A Survey of US Air Force General Dentists Regarding Computer-aided Design/Computer-aided Manufacturing Usage

JOURNAL TITLE: The Journal of Contemporary Dental Practice

Author
1. Kraig S Vandewalle
2. Wen Lien
3. Scott Walker
4. Amar Kosaraju
ISSN
DOI
10.5005/jp-journals-10024-2778
Volume
21
Issue
3
Publishing Year
2020
Pages
3
Author Affiliations
1. com.mps.common.model.Contributor@5e7bc957 ,
2. com.mps.common.model.Contributor@2bf03671 ,
3. com.mps.common.model.Contributor@6fe7dfc1 ,
4. com.mps.common.model.Contributor@24675e1e
Article keywords
Computer-aided design/computer-aided manufacturing training, Dental school, General dentists, Survey

Abstract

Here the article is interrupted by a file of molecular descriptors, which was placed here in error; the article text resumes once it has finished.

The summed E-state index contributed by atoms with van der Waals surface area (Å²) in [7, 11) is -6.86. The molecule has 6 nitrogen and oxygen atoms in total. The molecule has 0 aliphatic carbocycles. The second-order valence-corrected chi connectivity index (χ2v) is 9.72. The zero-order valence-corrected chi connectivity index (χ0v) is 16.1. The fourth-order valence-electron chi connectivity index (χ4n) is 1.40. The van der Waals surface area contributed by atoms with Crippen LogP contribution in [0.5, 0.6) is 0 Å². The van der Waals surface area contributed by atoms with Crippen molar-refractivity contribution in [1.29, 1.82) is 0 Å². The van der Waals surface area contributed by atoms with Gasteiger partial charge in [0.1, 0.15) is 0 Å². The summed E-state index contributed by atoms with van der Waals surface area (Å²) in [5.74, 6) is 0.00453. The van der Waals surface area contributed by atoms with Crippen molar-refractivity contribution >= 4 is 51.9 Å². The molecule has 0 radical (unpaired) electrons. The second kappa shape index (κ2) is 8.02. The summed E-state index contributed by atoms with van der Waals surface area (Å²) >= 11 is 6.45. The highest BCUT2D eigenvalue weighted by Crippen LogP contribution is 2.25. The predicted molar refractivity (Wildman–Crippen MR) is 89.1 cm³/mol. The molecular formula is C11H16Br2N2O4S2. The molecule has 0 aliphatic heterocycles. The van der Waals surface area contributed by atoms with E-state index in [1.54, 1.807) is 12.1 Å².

Aim: The purpose of this study was to survey all United States Air Force (USAF) general dentists regarding their experience with computer-aided design/computer-aided manufacturing (CAD/CAM) while in a dental school. Dental school graduation year and location was compared to the type and amount of CAD/CAM training and clinical experience during dental school to better understand the differences and influence of this technology. Materials and methods: A survey consisting of six questions was sent through e-mail to 546 general dentists in the AF Dental Corps in 2018 of which 306 replied (56% response rate). Results: Dentists who graduated in 2005 or earlier and between 2006 and 2009 stated they did not receive CAD/CAM training in dental school, while more respondents in the group of graduation years 2014–2017 stated that they did receive training. About 11% of the respondents who graduated in 2014–2017 completed 6–10 restorations and 9% completed 11 or more restorations compared to the other year groups. More respondents who graduated from a dental school in the southwest and southeast regions of the United States reported completing more restorations compared to other school regions. Conclusion: Computer-aided design/computer-aided manufacturing is now becoming a prevalent curriculum in US dental schools, both as a core requirement and an elective. Its training platforms varied from lectures and literature reviews to preclinical laboratory. Clinical significance: More respondents in the groups of graduation years 2014–2017 had completed more CAD/CAM restorations compared to other year groups; however, most of the respondents did not feel their training was sufficient enough to use CAD/CAM technology independently.

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